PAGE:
16 Oct 2013
While animal welfare groups have stepped up efforts to promote the humane treatment of animals here, the legislative framework seems somewhat ambiguous following the latest incident.
[Hoo boy. Assumptions. Damn Assumptions. Presumptions. Short answer: Animal welfare groups have not done any work in reforming the legislative framework. And what do you mean "ambiguous"? Where is the ambiguity?]
...Given the increasing animal abuse here and the grey areas in our animal welfare legislation, I am concerned about the veterinary protocols concerning euthanasia requests by pet owners.
[Again. What "grey areas"?]
For example, are there conditions where veterinarians may exercise professional prerogative over such decisions? Are there conditions that constitute abuse or negligence on the owner’s part when a healthy pet is sent for euthanasia without exploring alternatives?
[You have neither made a case or proven that a) there are conditions where vets can or should over-ride pet-owners' requests, nor b) that "euthanasia" of pets must be supported by a list of approved reasons, or only as a last resort. And no, this is not jeopardy. You do not need to frame your answer in the form of a question. You just want to redefine abuse to include euthanising a healthy pet? Just say so... but it helps if you explain why and you show you at least appreciate the reality of the situation, even if you seem divorced from reality]
Also, what access rights do owners and rescuers have to an animal’s medical records in the event of a dispute, and what avenues may one seek regarding errant vets?
[The right of privacy of the animal records are covered by the... oh wait! There are no such rights. Nor are these records a matter of public interests or public information. If a vet writes up his observation, it is HIS (or HER) observation. There are NO rules governing medical records of pets. Where did this "errant vet" come from? Define "errant"?]
Animal abuse should not be limited to signs of physical injury. Legally, it should also encompass mental harm and any malicious intent that contributes to the unnecessary suffering or death of an animal.
[So how was the owner of the puppy "malicious"? You are not legally trained are you? Tossing in "intent" is just going to make prosecution harder. Which brings us to the next question: who is going to investigate and prosecute such cases? Who will pay for the legal proceedings? Do we want to tie up our courts with such proceedings?]
Perhaps another legislative review is in order to address all of the above and to move Singapore closer to being an animal-centric and inclusive society.
Tan Pei Ying
[I will assume you mean "animal-centric" and "animal-inclusive" society.
Those are big dreams.
Stupid dreams. But Big.
Big, Stupid Dreams.
"Animal-centric" huh? So Animals will be the centre of Singapore society? How does that even start? Do you mean ALL animals, or just the ones you like. You know, like dogs.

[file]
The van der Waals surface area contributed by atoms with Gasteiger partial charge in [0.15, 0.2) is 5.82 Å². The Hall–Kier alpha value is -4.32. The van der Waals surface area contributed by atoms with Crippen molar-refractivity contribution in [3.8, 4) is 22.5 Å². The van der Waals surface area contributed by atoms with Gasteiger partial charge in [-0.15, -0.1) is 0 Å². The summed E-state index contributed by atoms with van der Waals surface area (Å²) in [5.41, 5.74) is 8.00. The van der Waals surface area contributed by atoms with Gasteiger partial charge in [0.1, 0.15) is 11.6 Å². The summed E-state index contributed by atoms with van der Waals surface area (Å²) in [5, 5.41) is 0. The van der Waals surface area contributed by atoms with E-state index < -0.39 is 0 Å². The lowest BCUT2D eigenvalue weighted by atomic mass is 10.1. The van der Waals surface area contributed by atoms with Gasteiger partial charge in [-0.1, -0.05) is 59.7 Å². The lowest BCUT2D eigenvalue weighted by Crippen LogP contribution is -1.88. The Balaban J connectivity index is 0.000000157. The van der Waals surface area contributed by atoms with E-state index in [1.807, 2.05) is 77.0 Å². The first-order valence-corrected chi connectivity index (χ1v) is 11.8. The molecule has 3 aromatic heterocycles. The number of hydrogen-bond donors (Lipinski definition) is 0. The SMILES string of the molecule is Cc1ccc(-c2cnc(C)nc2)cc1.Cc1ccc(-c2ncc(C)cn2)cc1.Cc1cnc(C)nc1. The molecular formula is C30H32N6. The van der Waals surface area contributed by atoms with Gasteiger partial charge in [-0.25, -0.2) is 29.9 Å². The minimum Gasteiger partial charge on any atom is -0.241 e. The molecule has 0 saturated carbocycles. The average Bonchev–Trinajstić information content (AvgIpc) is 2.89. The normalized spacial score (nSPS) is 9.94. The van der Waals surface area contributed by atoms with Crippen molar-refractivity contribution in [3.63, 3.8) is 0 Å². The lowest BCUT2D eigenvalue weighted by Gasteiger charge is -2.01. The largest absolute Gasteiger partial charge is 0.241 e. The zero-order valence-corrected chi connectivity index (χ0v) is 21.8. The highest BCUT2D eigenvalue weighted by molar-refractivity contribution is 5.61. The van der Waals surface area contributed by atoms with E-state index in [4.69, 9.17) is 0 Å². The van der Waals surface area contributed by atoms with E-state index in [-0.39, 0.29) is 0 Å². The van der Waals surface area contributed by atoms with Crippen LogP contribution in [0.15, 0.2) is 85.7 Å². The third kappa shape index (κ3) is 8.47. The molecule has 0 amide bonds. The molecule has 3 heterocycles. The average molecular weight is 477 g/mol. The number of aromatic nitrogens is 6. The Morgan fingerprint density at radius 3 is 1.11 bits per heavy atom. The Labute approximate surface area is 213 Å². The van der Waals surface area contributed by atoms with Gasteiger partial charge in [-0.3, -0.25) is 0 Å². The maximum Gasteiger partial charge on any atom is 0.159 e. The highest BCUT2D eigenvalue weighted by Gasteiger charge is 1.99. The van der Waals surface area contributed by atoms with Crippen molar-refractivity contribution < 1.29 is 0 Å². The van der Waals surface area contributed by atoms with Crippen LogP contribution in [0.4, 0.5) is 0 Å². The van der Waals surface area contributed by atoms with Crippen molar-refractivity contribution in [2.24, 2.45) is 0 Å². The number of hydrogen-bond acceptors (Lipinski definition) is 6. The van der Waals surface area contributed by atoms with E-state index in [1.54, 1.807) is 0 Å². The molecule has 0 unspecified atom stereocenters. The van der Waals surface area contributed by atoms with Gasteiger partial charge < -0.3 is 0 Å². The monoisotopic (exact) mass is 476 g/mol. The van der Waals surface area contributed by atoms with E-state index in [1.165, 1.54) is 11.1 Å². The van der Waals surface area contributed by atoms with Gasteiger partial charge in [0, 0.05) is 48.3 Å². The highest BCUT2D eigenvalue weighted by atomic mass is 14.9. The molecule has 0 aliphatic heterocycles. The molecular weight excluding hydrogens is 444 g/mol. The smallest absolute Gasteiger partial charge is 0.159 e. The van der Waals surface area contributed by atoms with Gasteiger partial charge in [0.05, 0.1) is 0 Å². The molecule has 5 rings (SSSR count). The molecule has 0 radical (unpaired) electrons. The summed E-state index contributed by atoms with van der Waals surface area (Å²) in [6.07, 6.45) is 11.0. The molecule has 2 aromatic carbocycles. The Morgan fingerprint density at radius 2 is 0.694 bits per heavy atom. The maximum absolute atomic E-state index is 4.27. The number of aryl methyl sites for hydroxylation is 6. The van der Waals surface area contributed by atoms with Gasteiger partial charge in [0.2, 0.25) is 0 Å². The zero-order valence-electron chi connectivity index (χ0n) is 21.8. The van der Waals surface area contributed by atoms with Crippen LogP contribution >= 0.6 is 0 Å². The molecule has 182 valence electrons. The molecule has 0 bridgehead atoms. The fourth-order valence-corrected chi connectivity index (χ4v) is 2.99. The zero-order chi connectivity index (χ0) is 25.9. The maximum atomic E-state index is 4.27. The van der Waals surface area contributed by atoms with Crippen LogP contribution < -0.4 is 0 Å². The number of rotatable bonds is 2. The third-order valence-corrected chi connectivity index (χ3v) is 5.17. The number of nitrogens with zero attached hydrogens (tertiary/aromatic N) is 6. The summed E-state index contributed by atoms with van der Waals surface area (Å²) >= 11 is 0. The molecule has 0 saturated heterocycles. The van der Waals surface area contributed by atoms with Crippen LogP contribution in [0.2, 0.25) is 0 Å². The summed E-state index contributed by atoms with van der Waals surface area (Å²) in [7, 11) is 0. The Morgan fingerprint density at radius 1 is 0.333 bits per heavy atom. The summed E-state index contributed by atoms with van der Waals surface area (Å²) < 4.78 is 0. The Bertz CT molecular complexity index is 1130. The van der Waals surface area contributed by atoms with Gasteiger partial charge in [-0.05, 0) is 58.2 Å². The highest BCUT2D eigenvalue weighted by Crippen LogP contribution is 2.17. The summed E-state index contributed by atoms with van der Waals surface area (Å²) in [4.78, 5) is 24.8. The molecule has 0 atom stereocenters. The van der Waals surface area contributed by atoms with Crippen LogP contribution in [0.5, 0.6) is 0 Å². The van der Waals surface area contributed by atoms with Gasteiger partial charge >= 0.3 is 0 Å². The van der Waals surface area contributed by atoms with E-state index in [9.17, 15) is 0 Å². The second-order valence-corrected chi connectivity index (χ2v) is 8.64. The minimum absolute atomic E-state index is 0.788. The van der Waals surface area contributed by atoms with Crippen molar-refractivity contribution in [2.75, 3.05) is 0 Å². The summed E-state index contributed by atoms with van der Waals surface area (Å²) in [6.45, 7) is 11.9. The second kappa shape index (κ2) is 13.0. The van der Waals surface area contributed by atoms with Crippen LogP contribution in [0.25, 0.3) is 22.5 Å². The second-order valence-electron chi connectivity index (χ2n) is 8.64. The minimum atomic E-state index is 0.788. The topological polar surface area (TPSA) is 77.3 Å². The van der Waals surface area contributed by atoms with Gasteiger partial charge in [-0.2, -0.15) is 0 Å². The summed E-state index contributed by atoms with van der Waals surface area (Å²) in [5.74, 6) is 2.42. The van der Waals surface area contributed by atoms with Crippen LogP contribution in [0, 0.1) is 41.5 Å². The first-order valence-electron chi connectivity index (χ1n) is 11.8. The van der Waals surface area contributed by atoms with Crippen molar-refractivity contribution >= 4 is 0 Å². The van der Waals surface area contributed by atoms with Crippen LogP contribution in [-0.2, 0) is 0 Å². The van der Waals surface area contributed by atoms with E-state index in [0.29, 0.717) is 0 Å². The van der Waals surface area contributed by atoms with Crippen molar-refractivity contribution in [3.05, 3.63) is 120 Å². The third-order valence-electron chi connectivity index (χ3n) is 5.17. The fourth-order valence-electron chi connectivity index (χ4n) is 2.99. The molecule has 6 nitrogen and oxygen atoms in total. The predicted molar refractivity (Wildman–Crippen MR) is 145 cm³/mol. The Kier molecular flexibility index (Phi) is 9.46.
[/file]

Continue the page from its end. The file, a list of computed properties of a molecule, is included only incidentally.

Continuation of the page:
I'm not sure, but the neighbourhood garbage centre at my place is quite animal-centric. Rats, Crows, Pigeons, and even Cats and Dogs gather there. The hawker centre nearby is also Animal-centric. Crows, Mynahs and Pigeons scavenge food off the tables. The hawker patrons are quite Animal-centric. They leave scraps of food on the table for the animals to pick, instead of clearing their plates to the tray return point.
There are some Cat lovers around my place. The responsible ones will feed the stray cats and then clear up the uneaten food. But the animal-centric ones will just leave the uneaten food for rats, and other animals. I used to think they were just irresponsible. But now I see that they are actually animal-centric.
Comment: There are different types of animal lovers. But the true animal lovers are respecters of animals. They allow animals to be exactly what they are. In other words, they won't keep animals. They consider it a cruelty at worst and an indignity at best to the animal.
The so-called "animal lovers" who keep pets, give them names, domesticate them, dress them up in ridiculous clothes they think are cute, and otherwise tries to anthropomorphise the animals are sad, insecure people seeking vicarious validation of their life choices.
Or they just need to get a life.
Then there are "pet owners". These range from the "animal lovers" mentioned aforehand, to animal "farmers" who try to make money from the animals, usually by breeding them for sale. The choice is often between cruelty and unnatural control/indignity.
Which is not to say that there are no "good" pet owners. But these are usually people with large compounds for the dogs to run freely, explore excitedly, and mark naturally. Most SG pet owners do not have that luxury.
The argument over whether the puppy could have been saved or re-homed misses the bigger picture.
The point is, there are different views and values about pets and the value of an animal's life. You may believe that all life is sacrosanct. That is your right. But it is the right equally of others to believe otherwise, or not to the same extent as you.
Imposing your views, or wanting your views to be paramount, is not much different from Lawrence Khong believing that adultery should be punished with dismissal from the job, regardless of one's pregnancy or need for income at one of the most critical point in one's life, or the law of the land. The issue of the death of that puppy is at best a moral issue. And moral issues are personal choices. It is not a legal issue.]